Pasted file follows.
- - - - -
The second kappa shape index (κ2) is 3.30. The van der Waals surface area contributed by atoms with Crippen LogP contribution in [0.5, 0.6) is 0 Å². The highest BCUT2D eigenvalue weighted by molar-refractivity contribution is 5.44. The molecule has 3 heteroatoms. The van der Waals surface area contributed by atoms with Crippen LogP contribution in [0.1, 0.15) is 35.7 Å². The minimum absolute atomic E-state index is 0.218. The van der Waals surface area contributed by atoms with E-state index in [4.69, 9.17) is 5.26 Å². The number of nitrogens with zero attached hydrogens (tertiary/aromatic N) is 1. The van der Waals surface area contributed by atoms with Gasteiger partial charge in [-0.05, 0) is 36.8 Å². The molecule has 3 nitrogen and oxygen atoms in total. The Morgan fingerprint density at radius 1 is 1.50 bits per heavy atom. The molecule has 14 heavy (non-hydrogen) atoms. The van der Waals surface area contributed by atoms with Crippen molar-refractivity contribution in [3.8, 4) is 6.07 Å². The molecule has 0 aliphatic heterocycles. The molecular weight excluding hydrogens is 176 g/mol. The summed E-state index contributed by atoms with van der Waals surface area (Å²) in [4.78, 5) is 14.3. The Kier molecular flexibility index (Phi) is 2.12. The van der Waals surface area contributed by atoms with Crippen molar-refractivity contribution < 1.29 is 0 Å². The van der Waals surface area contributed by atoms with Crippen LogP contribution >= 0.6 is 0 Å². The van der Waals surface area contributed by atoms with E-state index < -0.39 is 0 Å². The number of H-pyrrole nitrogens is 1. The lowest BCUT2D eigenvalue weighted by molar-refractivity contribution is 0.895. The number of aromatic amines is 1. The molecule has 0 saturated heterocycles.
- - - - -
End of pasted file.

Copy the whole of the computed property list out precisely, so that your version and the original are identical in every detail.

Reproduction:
The second kappa shape index (κ2) is 3.30. The van der Waals surface area contributed by atoms with Crippen LogP contribution in [0.5, 0.6) is 0 Å². The highest BCUT2D eigenvalue weighted by molar-refractivity contribution is 5.44. The molecule has 3 heteroatoms. The van der Waals surface area contributed by atoms with Crippen LogP contribution in [0.1, 0.15) is 35.7 Å². The minimum absolute atomic E-state index is 0.218. The van der Waals surface area contributed by atoms with E-state index in [4.69, 9.17) is 5.26 Å². The number of nitrogens with zero attached hydrogens (tertiary/aromatic N) is 1. The van der Waals surface area contributed by atoms with Gasteiger partial charge in [-0.05, 0) is 36.8 Å². The molecule has 3 nitrogen and oxygen atoms in total. The Morgan fingerprint density at radius 1 is 1.50 bits per heavy atom. The molecule has 14 heavy (non-hydrogen) atoms. The van der Waals surface area contributed by atoms with Crippen molar-refractivity contribution in [3.8, 4) is 6.07 Å². The molecule has 0 aliphatic heterocycles. The molecular weight excluding hydrogens is 176 g/mol. The summed E-state index contributed by atoms with van der Waals surface area (Å²) in [4.78, 5) is 14.3. The Kier molecular flexibility index (Phi) is 2.12. The van der Waals surface area contributed by atoms with Crippen molar-refractivity contribution < 1.29 is 0 Å². The van der Waals surface area contributed by atoms with Crippen LogP contribution >= 0.6 is 0 Å². The van der Waals surface area contributed by atoms with E-state index < -0.39 is 0 Å². The number of H-pyrrole nitrogens is 1. The lowest BCUT2D eigenvalue weighted by molar-refractivity contribution is 0.895. The number of aromatic amines is 1. The molecule has 0 saturated heterocycles.